Uber and Lyft are two very similar services. Both are “ride-sharing” apps you pull up on your phone to quickly get a ride somewhere from driver using their own car. These two services have become more and more similar over the years, but there are still some major differences between them.

How Uber and Lyft Work

These ride-sharing services work in basically the same way. They allow drivers, who are independent contractors and not employees of Uber or Lyft, to pick you up when you book a ride in the app. You’re charged a standard fee with a base rate and a per-minute and per-mile fee. The cost generally adds up to much less than you’d spend on a traditional taxi for the same distance.

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That’s not the only reason people prefer them to taxis. You can book them from your phone and see exactly where the driver is and when they’re arriving, which beats calling a taxi service and wondering when the taxi might arrive. The same app works in every city, or at least the cities where these services are available. Both apps allow you to select a pickup and drop-off location, see nearby cars, and track the car’s location as it arrives. At the end of the ride, both let you rate your driver and even tip them from the app, if you like. Drivers rate riders on both services, too.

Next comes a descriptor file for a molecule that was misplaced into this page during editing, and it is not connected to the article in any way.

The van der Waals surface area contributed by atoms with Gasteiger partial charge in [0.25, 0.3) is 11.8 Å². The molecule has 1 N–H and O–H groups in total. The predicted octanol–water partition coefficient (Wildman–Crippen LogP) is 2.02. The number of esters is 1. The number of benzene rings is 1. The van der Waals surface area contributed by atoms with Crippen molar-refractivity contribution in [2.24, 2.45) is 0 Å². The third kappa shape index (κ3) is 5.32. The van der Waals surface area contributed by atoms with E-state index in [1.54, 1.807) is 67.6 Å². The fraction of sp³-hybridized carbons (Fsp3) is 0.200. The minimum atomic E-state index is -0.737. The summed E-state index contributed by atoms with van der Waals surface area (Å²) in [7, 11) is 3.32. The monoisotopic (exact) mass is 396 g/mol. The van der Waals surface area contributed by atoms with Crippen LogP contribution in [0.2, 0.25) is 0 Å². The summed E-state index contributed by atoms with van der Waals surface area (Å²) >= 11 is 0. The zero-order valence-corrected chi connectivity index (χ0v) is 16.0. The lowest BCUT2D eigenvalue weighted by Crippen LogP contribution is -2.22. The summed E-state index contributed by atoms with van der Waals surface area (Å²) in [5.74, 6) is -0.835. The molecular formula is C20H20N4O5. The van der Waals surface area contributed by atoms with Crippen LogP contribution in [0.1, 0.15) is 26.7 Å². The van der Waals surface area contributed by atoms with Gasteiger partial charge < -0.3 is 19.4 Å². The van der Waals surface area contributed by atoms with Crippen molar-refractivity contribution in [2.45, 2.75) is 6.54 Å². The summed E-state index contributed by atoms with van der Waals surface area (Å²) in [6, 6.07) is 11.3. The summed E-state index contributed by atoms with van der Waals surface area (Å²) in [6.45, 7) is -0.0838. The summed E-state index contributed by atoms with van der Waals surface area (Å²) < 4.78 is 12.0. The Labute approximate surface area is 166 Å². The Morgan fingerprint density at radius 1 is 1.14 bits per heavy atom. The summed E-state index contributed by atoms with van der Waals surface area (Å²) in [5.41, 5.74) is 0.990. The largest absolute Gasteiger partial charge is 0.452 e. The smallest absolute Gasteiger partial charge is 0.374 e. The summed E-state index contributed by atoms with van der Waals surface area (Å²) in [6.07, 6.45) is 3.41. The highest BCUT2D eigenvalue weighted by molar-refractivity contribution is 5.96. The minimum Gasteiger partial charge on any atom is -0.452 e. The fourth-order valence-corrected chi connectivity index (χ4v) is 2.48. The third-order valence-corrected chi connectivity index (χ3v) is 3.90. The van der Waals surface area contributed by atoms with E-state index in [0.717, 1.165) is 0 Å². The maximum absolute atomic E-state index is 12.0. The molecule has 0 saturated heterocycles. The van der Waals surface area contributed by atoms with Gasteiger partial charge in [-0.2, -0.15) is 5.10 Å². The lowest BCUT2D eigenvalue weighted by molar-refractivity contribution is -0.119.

For the standard service—known as an “uberX” in Uber or just a “Lyft” in Lyft—the experience is about the same. Both allow you to book a larger SUV if you have more people or larger items that need transportation, a higher-end luxury car if you want that experience, or a cheaper shared service known as “uberPOOL” or “Lyft Line” where you’ll ride with other people going in the same general direction for a small discount.

Uber and Lyft Are More Similar Than They Used to Be

Lyft has cultivated a more playful, driver-friendly image. Lyft drivers used to have a pink mustache affixed to the front of their car, and fist-bumped their passengers (though they don’t do either of those things anymore). Uber acquired a take-no-prisoners, combative reputation for the way it expanded into cities that had regulations on the books that would prohibit it, fighting legal and political battles only after launching the service in a city.

At this point, though, Uber and Lyft are more similar than they are different. In our experience, you’ll often call an Uber or Lyft and get in a car only to see that the same driver is driving for both companies. One driver that only drove for Lyft told us that this is typical of drivers who are driving full time, while others (perhaps retirees looking for a bit of extra work) often stick with one service.

RELATED: What You Need to Know About Driving for Uber